Education Designer


The Hydrophone rang every 10 minutes on the sidewalk in front of the Somerville Museum in Somerville, Massachusetts for the duration of the Triple Decker Ecology exhibition, between October 11th and December 9th, 2018. It was written about in The Boston Globe.

What does our climate future sound like? The Hydrophone connects you directly to the Chief Meteorologist of @weatherishappening, with a special message from the year 2200. The Weather Man provides the gift of foresight, placing calls across time and space and urging modern humans to “repent” before climate change destroys the planet.

As humans’ runaway use of carbon causes local weather to become more extreme, outposts like this phone booth represent beacons of information that exist out of time with the syndicated messaging of mass media. Visitors can enter the phone booth and pick up incoming calls to be connected with the Weather Man. They can communicate their own visions for what Somerville 2200 might be like through words or drawings. The Hydrophone serves as both confessional and portal into future worlds that compels the voice on the other end to react (before it’s too late).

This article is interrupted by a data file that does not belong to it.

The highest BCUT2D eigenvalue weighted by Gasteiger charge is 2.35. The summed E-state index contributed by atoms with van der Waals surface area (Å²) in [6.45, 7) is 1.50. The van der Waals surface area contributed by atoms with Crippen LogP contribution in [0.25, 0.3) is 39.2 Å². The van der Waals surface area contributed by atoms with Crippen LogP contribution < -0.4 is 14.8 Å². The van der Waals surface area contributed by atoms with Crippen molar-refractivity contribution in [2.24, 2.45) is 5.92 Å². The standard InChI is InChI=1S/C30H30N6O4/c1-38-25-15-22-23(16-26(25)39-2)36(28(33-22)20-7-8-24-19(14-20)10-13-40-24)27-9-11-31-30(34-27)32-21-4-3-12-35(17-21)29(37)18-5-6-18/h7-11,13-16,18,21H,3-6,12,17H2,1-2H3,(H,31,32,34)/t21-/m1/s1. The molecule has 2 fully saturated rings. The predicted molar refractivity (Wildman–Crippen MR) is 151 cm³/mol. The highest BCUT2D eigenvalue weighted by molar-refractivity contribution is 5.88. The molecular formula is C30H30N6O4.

To create the Hydrophone, we used the existing handset speaker and old bell that was part of this Bell payphone acquired from a library in Massachusetts. When we ran the code for this project, it was the first time the bell rang in at least 20 years.  We rigged the hammer to hit the bell using a Raspberry Pi. You can hear the sound the ringer makes in the clip to the left.

The original concept for the piece, and an idea we may return to in another iteration of the project, was to connect the payphone to microphones recording the cave-like sound of the sewers underneath rapidly gentrifying Union Square. One of the first precursers to development is the expansion of drain capacity to accomodate increased residential development. We wanted to highlight these patterns by connecting people to the watery, subterranean sounds beneath their feet.